I expected the rest to be English but that was not the case. Only 2% English and 35% Europe West – This heritage comes from Belgium, France, Germany, Netherlands, Switzerland, Luxembourg, Liechtenstein. Who knew – there must have been some traders, raiders or runaways! These ancestors are further back in time than my family tree reaches with their influence hidden in my past.
Ancestry.com helped me to understand my DNA from this region. They have a great informational section on each DNA region. For example, Western Europe describes Roman times and beyond as far as the stone age.
The 5% Scandinavian was interesting. With my Scottish heritage, I am guessing some marauding Vikings left their mark.
The rest is trace DNA stretching as far as the Caucuses with small influences from across the continent.
Now hubby was a little different.
His family legend was of Swedish and Dutch mixing with an English and Irish majority but that wasn’t all of the story. “Where do I come from?” had a different answer for him.
He was 50% Europe West, and 27% Ireland/Scotland/Wales with only 10% from the Great Britain area which included all of England and parts of Scotland, Wales and France.
It was the traces in his DNA that were interesting. 4% from the Iberian Peninsula (maybe a sailor from the Spanish armada who washed up in Ireland?) and then a veritable who’s who of trading regions. A touch of each of Mali from North Africa, the Caucuses, Finland and North Russia, the Middle East, the Sub-Continent and Melanesia. It seems hubby’s ancestors were trading more than just spices and tea!
Now this is fun! When you sign up you are asked if you’d like to have your details shared with potential cousins. I said yes and I was delighted with the results. I was shown one hundred and forty eiight 4th cousins or closer and two 2nd cousins who I didn’t know.
If you don’t have a family tree already on ancestry.com, you can now sign up to set yours up. Ancestry has 70 million family trees that you can learn from and link to. There are birth, death and other records from all over the world that you can search through to flesh out your family tree if that interests you. If you have one of those aunts or brothers who have already done all the hard work, it is easy to link into existing trees. I have those family members, and if you are as lucky as I am, soon your tree starts looking expansive and really interesting. A word of warning, investigating the family history can be seriously addictive! For each family member anyone can add information, documents and photos. I found some fabulous photos that someone had posted of my great grandparents!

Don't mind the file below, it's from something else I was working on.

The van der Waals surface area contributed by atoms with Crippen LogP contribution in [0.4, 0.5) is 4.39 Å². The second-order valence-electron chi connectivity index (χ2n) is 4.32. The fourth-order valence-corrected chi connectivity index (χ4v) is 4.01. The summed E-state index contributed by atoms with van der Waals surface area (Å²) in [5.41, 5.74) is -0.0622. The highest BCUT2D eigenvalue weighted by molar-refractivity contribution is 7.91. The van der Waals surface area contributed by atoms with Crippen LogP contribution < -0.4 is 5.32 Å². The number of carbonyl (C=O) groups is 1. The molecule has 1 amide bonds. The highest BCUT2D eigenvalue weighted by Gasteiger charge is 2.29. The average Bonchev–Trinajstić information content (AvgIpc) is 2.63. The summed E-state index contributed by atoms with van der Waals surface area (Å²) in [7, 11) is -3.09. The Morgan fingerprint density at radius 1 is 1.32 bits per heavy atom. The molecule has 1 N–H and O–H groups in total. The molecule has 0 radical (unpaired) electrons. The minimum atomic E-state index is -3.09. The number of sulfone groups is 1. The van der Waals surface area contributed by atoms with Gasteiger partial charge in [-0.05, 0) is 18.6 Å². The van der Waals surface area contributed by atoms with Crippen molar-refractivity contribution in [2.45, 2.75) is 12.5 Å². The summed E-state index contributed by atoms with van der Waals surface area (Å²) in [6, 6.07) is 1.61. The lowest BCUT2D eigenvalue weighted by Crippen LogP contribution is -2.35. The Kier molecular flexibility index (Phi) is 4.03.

Once your tree is up and running Ancestry will suggest where your DNA linked relatives may fit in.
I found some really fun stuff when digging through my history to understand where I come from. Some of which was as much of a surprise to my parents as it was to me.
- My grandfather’s first name was Andrew. So was his father, grandfather and up the tree for generations. I had no idea that this was such a strong family name.
- My paternal grandmother was Lydia and it turns out so was her aunt. Who knew that this was a family name or that she was named after her aunt.
- It looks like I had a convict relative who was shipped off from England to Australia way back when!
- I have tons of cousins in Australia and the US that I did not know about!
I was lucky enough to have a DNA circle. You need a public family tree that is linked to your DNA test and DNA matches with two or more relatives further removed than 2nd cousins who have public family trees. I have a 3rd Great Grandfather who lived and died in Australia and five of his descendants have done their DNA test. Our DNA was found to be a match. If I choose, and they accept, we can make contact through Ancestry.com. I am still thinking about that one.
We’ve loved doing our DNA tests and it has provided no end of conversations with our family and our friends. It hasn’t told me where I come from, but it is great to have some of the assumptions we make about who we are challenged in a fun and informative, way. I am looking forward to keeping an eye on our results to see if there is more information to come through as Ancestry keeps adding to their database. And, if we get to meet up with a few distant cousins and have a laugh, so much the better!
If you want to go on your own Ancestry DNA journey, you can purchase a kit by clicking here.